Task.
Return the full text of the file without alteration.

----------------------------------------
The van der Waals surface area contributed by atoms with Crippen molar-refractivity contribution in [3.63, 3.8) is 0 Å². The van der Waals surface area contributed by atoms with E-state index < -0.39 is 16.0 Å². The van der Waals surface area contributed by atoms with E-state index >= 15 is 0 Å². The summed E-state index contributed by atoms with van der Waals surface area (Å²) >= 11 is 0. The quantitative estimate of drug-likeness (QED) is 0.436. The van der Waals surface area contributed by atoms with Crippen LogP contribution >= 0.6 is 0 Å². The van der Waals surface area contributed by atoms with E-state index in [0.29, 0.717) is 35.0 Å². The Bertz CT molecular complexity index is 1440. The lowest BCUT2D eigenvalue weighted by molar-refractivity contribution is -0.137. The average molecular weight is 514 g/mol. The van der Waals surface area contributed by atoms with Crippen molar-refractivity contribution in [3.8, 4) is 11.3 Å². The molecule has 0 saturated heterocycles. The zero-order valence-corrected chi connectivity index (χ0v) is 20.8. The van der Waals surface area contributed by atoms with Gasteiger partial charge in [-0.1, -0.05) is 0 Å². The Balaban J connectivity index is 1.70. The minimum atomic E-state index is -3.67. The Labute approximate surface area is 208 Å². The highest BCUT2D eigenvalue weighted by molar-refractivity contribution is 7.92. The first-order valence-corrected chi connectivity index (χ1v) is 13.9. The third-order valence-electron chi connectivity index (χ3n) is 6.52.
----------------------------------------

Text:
The van der Waals surface area contributed by atoms with Crippen molar-refractivity contribution in [3.63, 3.8) is 0 Å². The van der Waals surface area contributed by atoms with E-state index < -0.39 is 16.0 Å². The van der Waals surface area contributed by atoms with E-state index >= 15 is 0 Å². The summed E-state index contributed by atoms with van der Waals surface area (Å²) >= 11 is 0. The quantitative estimate of drug-likeness (QED) is 0.436. The van der Waals surface area contributed by atoms with Crippen LogP contribution >= 0.6 is 0 Å². The van der Waals surface area contributed by atoms with E-state index in [0.29, 0.717) is 35.0 Å². The Bertz CT molecular complexity index is 1440. The lowest BCUT2D eigenvalue weighted by molar-refractivity contribution is -0.137. The average molecular weight is 514 g/mol. The van der Waals surface area contributed by atoms with Crippen molar-refractivity contribution in [3.8, 4) is 11.3 Å². The molecule has 0 saturated heterocycles. The zero-order valence-corrected chi connectivity index (χ0v) is 20.8. The van der Waals surface area contributed by atoms with Gasteiger partial charge in [-0.1, -0.05) is 0 Å². The Balaban J connectivity index is 1.70. The minimum atomic E-state index is -3.67. The Labute approximate surface area is 208 Å². The highest BCUT2D eigenvalue weighted by molar-refractivity contribution is 7.92. The first-order valence-corrected chi connectivity index (χ1v) is 13.9. The third-order valence-electron chi connectivity index (χ3n) is 6.52.